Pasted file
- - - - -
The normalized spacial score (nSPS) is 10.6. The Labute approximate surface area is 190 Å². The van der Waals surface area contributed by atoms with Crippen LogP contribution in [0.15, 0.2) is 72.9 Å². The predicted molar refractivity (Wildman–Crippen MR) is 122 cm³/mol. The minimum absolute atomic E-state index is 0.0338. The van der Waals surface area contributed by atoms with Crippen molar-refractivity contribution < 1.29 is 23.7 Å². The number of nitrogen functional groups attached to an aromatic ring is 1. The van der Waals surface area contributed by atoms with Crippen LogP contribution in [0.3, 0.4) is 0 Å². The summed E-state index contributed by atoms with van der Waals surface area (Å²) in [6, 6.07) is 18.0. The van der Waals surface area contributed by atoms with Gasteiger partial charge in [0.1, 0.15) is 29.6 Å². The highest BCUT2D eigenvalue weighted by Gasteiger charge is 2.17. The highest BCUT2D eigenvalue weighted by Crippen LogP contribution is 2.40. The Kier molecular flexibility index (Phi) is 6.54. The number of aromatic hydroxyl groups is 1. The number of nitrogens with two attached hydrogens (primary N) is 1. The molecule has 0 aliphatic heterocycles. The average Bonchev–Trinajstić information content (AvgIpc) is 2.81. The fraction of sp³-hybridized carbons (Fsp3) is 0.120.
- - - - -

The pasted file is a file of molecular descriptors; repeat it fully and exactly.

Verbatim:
The normalized spacial score (nSPS) is 10.6. The Labute approximate surface area is 190 Å². The van der Waals surface area contributed by atoms with Crippen LogP contribution in [0.15, 0.2) is 72.9 Å². The predicted molar refractivity (Wildman–Crippen MR) is 122 cm³/mol. The minimum absolute atomic E-state index is 0.0338. The van der Waals surface area contributed by atoms with Crippen molar-refractivity contribution < 1.29 is 23.7 Å². The number of nitrogen functional groups attached to an aromatic ring is 1. The van der Waals surface area contributed by atoms with Crippen LogP contribution in [0.3, 0.4) is 0 Å². The summed E-state index contributed by atoms with van der Waals surface area (Å²) in [6, 6.07) is 18.0. The van der Waals surface area contributed by atoms with Gasteiger partial charge in [0.1, 0.15) is 29.6 Å². The highest BCUT2D eigenvalue weighted by Gasteiger charge is 2.17. The highest BCUT2D eigenvalue weighted by Crippen LogP contribution is 2.40. The Kier molecular flexibility index (Phi) is 6.54. The number of aromatic hydroxyl groups is 1. The number of nitrogens with two attached hydrogens (primary N) is 1. The molecule has 0 aliphatic heterocycles. The average Bonchev–Trinajstić information content (AvgIpc) is 2.81. The fraction of sp³-hybridized carbons (Fsp3) is 0.120.